By far the best food I’ve found for a winter day out in the hills, be it Scotland, Norway or the Alps, is a tasty, sugar laden cake that simply does not freeze.
Behold! The ginger wonder.
- 150g unsalted butter (I have used salted and it doesn’t make a massive difference actually)
- 125g dark muscovado sugar
- 200g black treacle
- 200g golden syrup
- 3 teaspoons ground ginger
- fresh, finely grated ginger, lump approx. 2-3 thumbs
note: I’ve upped the ginger amounts massively from the recipe I was originally using, and even these quantities aren’t overpoweringly strong. Beware of using much more fresh ginger though as it seems like too much can make the cake rise a little oddly.
- 1 teaspoon ground cinnamon
- 250ml milk (we only ever have semi-skimmed but I don’t think it really matters what type of milk)
- 2 large eggs, beaten
- 1 teaspoon bicarbonate of soda dissolved in 2 teaspoons of warm water
- 300g plain flour
Preheat your oven to 170 C (gas mark 3).
Pre-line a loaf tin with baking parchment.
Choose a large saucepan (you can mix the entire cake in this), and melt the butter, then add the sugar, treacle, syrup, ginger and cinnamon and ‘melt’ these together (use a low heat so as not to burn the butter to the pan, be patient!).
Take the pan off the heat and add the milk, eggs and the bicarbonate of soda. Mix (don’t worry that the mixture seems to be layered at this point).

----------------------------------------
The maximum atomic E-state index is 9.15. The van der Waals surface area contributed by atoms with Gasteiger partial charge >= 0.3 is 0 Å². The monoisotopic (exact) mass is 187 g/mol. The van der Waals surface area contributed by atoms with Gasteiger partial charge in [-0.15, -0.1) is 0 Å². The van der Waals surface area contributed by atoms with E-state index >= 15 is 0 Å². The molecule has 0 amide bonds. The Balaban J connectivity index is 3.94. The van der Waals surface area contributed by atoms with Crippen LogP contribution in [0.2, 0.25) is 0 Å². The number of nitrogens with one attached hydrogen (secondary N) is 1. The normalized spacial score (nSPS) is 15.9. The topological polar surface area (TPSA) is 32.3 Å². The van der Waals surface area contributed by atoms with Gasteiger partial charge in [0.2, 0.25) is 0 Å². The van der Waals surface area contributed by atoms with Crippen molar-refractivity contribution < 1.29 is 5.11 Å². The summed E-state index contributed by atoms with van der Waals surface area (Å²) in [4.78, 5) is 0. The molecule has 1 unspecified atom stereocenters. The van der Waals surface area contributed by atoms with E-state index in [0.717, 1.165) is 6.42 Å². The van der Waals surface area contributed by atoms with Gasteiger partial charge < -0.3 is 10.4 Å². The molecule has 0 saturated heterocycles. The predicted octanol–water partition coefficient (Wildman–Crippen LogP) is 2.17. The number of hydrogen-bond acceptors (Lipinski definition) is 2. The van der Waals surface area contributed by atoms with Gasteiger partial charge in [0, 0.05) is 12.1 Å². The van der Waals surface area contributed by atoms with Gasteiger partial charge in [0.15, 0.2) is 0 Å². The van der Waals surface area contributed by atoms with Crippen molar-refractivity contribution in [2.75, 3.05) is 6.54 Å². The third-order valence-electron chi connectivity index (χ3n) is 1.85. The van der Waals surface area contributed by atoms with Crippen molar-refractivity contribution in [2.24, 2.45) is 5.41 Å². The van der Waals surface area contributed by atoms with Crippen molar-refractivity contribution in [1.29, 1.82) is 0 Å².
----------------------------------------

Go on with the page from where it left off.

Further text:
Sieve the flour into the batter mix, slowly and in increments, whilst stirring (I usually add a bit, stir it all in, then add some more until it is all in, roughly 4 or 5 batches). Now, at this point it WILL be lumpy, no matter how careful and patient you have been, so the next stage is to stir, stir, and stir some more – trying to work out most of the lumps. You may be stirring for quite a while, but eventually you should end up with a nice silky looking liquid batter.
Pour the batter into your pre-lined tin, then carefully put it in the oven (middle of the middle shelf), for 45mins – 1hour (keep checking on it – when it’s done a knife or skewer inserted into it should come out clean – any gooey residue and it needs a touch longer.)
Once it is cooked, take the cake out of the oven and carefully lift it out of the tin, onto a cooling rack. Let it cool! When it’s feeling solid enough, remove the baking parchment, then replace the cake on the rack and let it cool completely (trust me on this, it actually tastes better when it has cooled down! Honest!)
And there you have it! Glorious sticky ginger cake. Cut it up, stick some in the freezer if you want to keep it (note: it probably won’t actually freeze solid – one of mine hadn’t gone hard even after 2 months in the freezer!)
Oh, and one more thing to be aware of – this stuff is deadly. Or at least it appears deadly on the security scanners at airports when it’s packed into your hand luggage. I kid you not…